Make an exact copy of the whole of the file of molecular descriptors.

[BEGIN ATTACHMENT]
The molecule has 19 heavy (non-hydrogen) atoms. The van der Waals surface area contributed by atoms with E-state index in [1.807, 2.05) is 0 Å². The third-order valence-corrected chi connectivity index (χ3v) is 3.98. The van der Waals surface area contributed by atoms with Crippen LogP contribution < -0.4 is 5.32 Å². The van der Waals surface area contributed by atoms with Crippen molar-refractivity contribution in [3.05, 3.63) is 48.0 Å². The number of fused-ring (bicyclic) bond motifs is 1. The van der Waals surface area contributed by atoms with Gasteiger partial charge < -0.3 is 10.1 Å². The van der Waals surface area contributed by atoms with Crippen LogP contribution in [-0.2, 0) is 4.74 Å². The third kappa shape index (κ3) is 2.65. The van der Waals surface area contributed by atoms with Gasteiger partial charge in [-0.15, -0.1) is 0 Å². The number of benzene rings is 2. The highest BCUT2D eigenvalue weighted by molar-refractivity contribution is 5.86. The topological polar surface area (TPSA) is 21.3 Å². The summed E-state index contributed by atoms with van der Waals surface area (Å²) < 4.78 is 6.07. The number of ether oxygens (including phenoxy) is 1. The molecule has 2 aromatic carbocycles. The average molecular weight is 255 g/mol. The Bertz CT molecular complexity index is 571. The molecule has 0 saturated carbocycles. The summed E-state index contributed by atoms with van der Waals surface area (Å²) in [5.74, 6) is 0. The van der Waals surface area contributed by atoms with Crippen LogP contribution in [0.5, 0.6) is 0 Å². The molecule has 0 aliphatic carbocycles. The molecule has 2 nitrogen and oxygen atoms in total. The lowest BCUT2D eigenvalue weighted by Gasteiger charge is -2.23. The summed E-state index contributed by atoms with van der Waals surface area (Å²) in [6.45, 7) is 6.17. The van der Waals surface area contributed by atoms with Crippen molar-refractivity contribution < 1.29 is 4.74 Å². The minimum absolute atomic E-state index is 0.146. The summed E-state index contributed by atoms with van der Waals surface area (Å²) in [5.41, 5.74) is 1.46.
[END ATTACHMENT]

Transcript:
The molecule has 19 heavy (non-hydrogen) atoms. The van der Waals surface area contributed by atoms with E-state index in [1.807, 2.05) is 0 Å². The third-order valence-corrected chi connectivity index (χ3v) is 3.98. The van der Waals surface area contributed by atoms with Crippen LogP contribution < -0.4 is 5.32 Å². The van der Waals surface area contributed by atoms with Crippen molar-refractivity contribution in [3.05, 3.63) is 48.0 Å². The number of fused-ring (bicyclic) bond motifs is 1. The van der Waals surface area contributed by atoms with Gasteiger partial charge < -0.3 is 10.1 Å². The van der Waals surface area contributed by atoms with Crippen LogP contribution in [-0.2, 0) is 4.74 Å². The third kappa shape index (κ3) is 2.65. The van der Waals surface area contributed by atoms with Gasteiger partial charge in [-0.15, -0.1) is 0 Å². The number of benzene rings is 2. The highest BCUT2D eigenvalue weighted by molar-refractivity contribution is 5.86. The topological polar surface area (TPSA) is 21.3 Å². The summed E-state index contributed by atoms with van der Waals surface area (Å²) < 4.78 is 6.07. The number of ether oxygens (including phenoxy) is 1. The molecule has 2 aromatic carbocycles. The average molecular weight is 255 g/mol. The Bertz CT molecular complexity index is 571. The molecule has 0 saturated carbocycles. The summed E-state index contributed by atoms with van der Waals surface area (Å²) in [5.74, 6) is 0. The van der Waals surface area contributed by atoms with Crippen LogP contribution in [0.5, 0.6) is 0 Å². The molecule has 0 aliphatic carbocycles. The molecule has 2 nitrogen and oxygen atoms in total. The lowest BCUT2D eigenvalue weighted by Gasteiger charge is -2.23. The summed E-state index contributed by atoms with van der Waals surface area (Å²) in [6.45, 7) is 6.17. The van der Waals surface area contributed by atoms with Crippen molar-refractivity contribution < 1.29 is 4.74 Å². The minimum absolute atomic E-state index is 0.146. The summed E-state index contributed by atoms with van der Waals surface area (Å²) in [5.41, 5.74) is 1.46.